That would al­low groups like the Sen­ate Con­ser­vat­ives Fund, which has fin­anced anti­es­tab­lish­ment can­did­ates and even run ads against Mc­Con­nell, to keep pace with party com­mit­tees. These PACs, un­like their spinoff groups called su­per PACs, can spend in co­ordin­a­tion with can­did­ates, but the spend­ing is capped at $5,000 per elec­tion.

Party com­mit­tees can donate only $5,000 per can­did­ate per elec­tion, but can spend more in co­ordin­a­tion with a can­did­ate. The caps to co­ordin­ated spend­ing vary state-to-state based on pop­u­la­tion, but range from $48,000 for House can­did­ates to some $20 mil­lion for pres­id­en­tial can­did­ates. Mc­Con­nell, however, is try­ing to re­move the caps out­right, which would give party com­mit­tees an ad­vant­age over not only PACs, but also su­per PACs, which can spend un­lim­ited sums on ads and oth­er spend­ing, yet are not al­lowed to co­ordin­ate with can­did­ates. Polit­ic­al party com­mit­tees can also spend un­lim­ited sums in in­de­pend­ent ex­pendit­ures if the spend­ing is not co­ordin­ated.

The is­sue marks the latest rift in the fraught re­la­tion­ship between GOP lead­ers and out­siders with­in their party. Lead­ers have long com­plained that some con­ser­vat­ives do little to fun­draise for the party and do not pay their dues to the NR­CC. Al­tern­ately, mem­bers of the Free­dom Caucus have com­plained that the es­tab­lish­ment has with­held dona­tions or even tar­geted them with ads or oth­er spend­ing.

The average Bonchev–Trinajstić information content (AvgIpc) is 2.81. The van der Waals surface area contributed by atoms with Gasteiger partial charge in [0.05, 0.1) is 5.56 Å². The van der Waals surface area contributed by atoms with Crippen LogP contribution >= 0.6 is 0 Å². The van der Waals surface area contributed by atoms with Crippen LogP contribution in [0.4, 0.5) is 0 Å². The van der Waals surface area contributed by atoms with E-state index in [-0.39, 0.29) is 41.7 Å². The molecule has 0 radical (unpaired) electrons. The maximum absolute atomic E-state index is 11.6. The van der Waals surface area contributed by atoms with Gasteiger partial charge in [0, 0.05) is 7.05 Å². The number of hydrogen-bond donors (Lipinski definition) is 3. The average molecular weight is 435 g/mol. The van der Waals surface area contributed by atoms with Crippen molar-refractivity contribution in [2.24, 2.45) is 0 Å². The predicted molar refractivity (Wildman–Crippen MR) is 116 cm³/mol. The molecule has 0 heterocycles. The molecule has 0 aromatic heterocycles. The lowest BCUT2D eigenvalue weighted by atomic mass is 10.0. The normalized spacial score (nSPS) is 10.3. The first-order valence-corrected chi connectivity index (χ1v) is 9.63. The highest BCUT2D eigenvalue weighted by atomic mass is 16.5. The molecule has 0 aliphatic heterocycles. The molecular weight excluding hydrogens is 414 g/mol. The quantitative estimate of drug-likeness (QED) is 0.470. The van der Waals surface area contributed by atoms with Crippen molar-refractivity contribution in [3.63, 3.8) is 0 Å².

Yet just how in­flu­en­tial the Free­dom Caucus can be on the is­sue re­mains to be seen. Many mem­bers of­ten vote against om­ni­bus bills to be­gin with, lim­it­ing their ne­go­ti­at­ing power as this pack­age is be­ing put to­geth­er. Mean­while, the group is also seek­ing pro­vi­sions on the om­ni­bus deal­ing with Obama­care, the Syr­i­an refugee crisis, and Planned Par­ent­hood, so it’s not clear they would sup­port an om­ni­bus bill even if it does block Mc­Con­nell’s rider if it did not also in­clude riders deal­ing with those is­sues.

Mc­Con­nell has made no secret of his con­tempt for the out­side groups pour­ing money in­to con­tests against Re­pub­lic­an in­cum­bents. He made waves among tea-party Re­pub­lic­ans in 2014 when he de­clared, in re­gard to the out­side con­ser­vat­ive groups tar­get­ing him­self and oth­ers: “We are go­ing to crush them every­where.”

Mc­Con­nell has long pushed to roll back some cam­paign fin­ance laws, and he is a ma­jor con­gres­sion­al ad­voc­ate of the Su­preme Court’s de­cision in the Cit­izens United case. As a former chair­man of the Na­tion­al Re­pub­lic­an Sen­at­ori­al Com­mit­tee, Mc­Con­nell has of­ten pushed to in­crease spend­ing lim­its for polit­ic­al parties. Dur­ing last year’s “CRom­ni­bus” battle, Mc­Con­nell helped to at­tach a rider that al­lows in­di­vidu­als to donate 10 times as much to polit­ic­al parties as they had been able to pre­vi­ously. This year, he’s push­ing to elim­in­ate lim­its on how much of that money polit­ic­al parties can spend on in­di­vidu­al can­did­ates.

A Mc­Con­nell spokes­man said that the om­ni­bus rider, which has been float­ing around for years, had noth­ing to do with the re­l­at­ively new Free­dom Caucus and its mem­bers.